Protein binding & undfolding – a four-state model

In this notebook we will look into a the kinetics of a model system describing competing protein folding, aggregation and ligand binding. Using ChemPy we can define thermodynamic and kinetic parameters, and obtain a representation of a system of ODEs which may be integrated efficiently. Since we use SymPy we can also generate publication quality latex-expressions of our mathematical model directly from our source code. No need to write the equations multiple times in Python/Latex (or even C++ if the integration is to be performed a large number of times such as during parameter estimation).

First we will perform our imports:

In [ ]:
import logging; logger = logging.getLogger('matplotlib'); logger.setLevel(logging.INFO)  # or notebook filled with logging

from collections import OrderedDict, defaultdict
import math
import re
import time
from IPython.display import Image, Latex, display
import matplotlib.pyplot as plt
import sympy
from pyodesys.symbolic import ScaledSys
from pyodesys.native.cvode import NativeCvodeSys
from chempy import Substance, Equilibrium, Reaction, ReactionSystem
from chempy.kinetics.ode import get_odesys
from chempy.kinetics.rates import MassAction
from chempy.printing.tables import UnimolecularTable, BimolecularTable
from chempy.thermodynamics.expressions import EqExpr
from chempy.util.graph import rsys2graph
from chempy.util.pyutil import defaultkeydict
%matplotlib inline

Next we will define our substances. Note how we specify the composition, this will allow ChemPy to raise an error if any of our reactions we enter later would violate mass-conservation. It will also allow us to reduce the number of unknowns in our ODE-system by using the linear invariants from the mass-conservation.

In [ ]:
substances = OrderedDict([
    ('N', Substance('N', composition={'protein': 1}, latex_name='[N]')),
    ('U', Substance('U', composition={'protein': 1}, latex_name='[U]')),
    ('A', Substance('A', composition={'protein': 1}, latex_name='[A]')),
    ('L', Substance('L', composition={'ligand': 1}, latex_name='[L]')),
    ('NL', Substance('NL', composition={'protein': 1, 'ligand': 1}, latex_name='[NL]')),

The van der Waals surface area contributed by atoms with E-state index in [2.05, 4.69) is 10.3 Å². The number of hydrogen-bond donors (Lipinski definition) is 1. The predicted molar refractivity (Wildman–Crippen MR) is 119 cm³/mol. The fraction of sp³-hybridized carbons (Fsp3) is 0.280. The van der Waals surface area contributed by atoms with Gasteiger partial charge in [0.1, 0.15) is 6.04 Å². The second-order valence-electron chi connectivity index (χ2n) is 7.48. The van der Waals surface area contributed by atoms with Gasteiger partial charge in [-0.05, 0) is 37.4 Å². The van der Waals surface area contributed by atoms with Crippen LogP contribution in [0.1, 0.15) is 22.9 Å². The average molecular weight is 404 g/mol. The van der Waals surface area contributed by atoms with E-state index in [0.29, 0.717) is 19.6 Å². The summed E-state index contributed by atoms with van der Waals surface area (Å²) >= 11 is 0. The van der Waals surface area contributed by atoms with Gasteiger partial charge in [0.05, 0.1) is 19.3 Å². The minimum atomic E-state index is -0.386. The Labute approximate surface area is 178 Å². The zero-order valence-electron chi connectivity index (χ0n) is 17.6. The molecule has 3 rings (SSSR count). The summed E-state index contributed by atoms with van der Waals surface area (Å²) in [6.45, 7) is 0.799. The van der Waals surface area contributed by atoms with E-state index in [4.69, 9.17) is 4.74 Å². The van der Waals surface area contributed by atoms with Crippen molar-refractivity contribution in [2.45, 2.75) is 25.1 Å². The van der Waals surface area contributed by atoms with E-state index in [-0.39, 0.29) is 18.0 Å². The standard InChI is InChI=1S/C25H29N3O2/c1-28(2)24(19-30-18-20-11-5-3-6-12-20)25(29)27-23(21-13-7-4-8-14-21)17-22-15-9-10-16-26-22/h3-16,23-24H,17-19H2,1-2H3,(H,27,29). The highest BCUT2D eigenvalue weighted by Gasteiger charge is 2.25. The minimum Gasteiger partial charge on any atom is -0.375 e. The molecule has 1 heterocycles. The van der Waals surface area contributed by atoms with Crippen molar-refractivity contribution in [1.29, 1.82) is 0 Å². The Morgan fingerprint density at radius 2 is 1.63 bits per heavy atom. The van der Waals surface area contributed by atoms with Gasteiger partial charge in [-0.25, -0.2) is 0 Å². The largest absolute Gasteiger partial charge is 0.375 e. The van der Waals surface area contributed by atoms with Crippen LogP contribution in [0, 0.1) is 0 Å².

])

We will model thermodynamic properties using enthalpy (H), entropy (S) and heat capacity (Cp). Kinetic paramaters (rate constants) are assumed to follow the Eyring equation:

In [ ]:
def _gibbs(args, T, R, backend, **kwargs):
    H, S, Cp, Tref = args
    H2 = H + Cp*(T - Tref)
    S2 = S + Cp*backend.log(T/Tref)
    return backend.exp(-(H2 - T*S2)/(R*T))

def _eyring(args, T, R, k_B, h, backend, **kwargs):
    H, S = args
    return k_B/h*T*backend.exp(-(H - T*S)/(R*T))
In [ ]:
Gibbs = EqExpr.from_callback(_gibbs, parameter_keys=('temperature', 'R'), argument_names=('H', 'S', 'Cp', 'Tref'))
Eyring = MassAction.from_callback(_eyring, parameter_keys=('temperature', 'R', 'k_B', 'h'), argument_names=('H', 'S'))

Next we define our free parameters:

In [ ]:
thermo_dis = Gibbs(unique_keys=('He_dis', 'Se_dis', 'Cp_dis', 'Tref_dis'))
thermo_u = Gibbs(unique_keys=('He_u', 'Se_u', 'Cp_u', 'Tref_u'))  # ([He_u_R, Se_u_R, Cp_u_R, Tref])
kinetics_agg = Eyring(unique_keys=('Ha_agg', 'Sa_agg'))  # EyringMassAction([Ha_agg, Sa_agg])
kinetics_as = Eyring(unique_keys=('Ha_as', 'Sa_as'))
kinetics_f = Eyring(unique_keys=('Ha_f', 'Sa_f'))

We will have two reversible reactions, and one irreversible reaction:

In [ ]:
eq_dis = Equilibrium({'NL'}, {'N', 'L'}, thermo_dis, name='ligand-protein dissociation')
eq_u = Equilibrium({'N'}, {'U'}, thermo_u, {'L'}, {'L'}, name='protein unfolding')
r_agg = Reaction({'U'}, {'A'}, kinetics_agg, {'L'}, {'L'}, name='protein aggregation')

We formulate a system of 5 reactions honoring our reversible equilibria and our irreversible reaction:

In [ ]:
rsys = ReactionSystem(
    eq_dis.as_reactions(kb=kinetics_as, new_name='ligand-protein association') +
    eq_u.as_reactions(kb=kinetics_f, new_name='protein folding') +
    (r_agg,), substances, name='4-state CETSA system')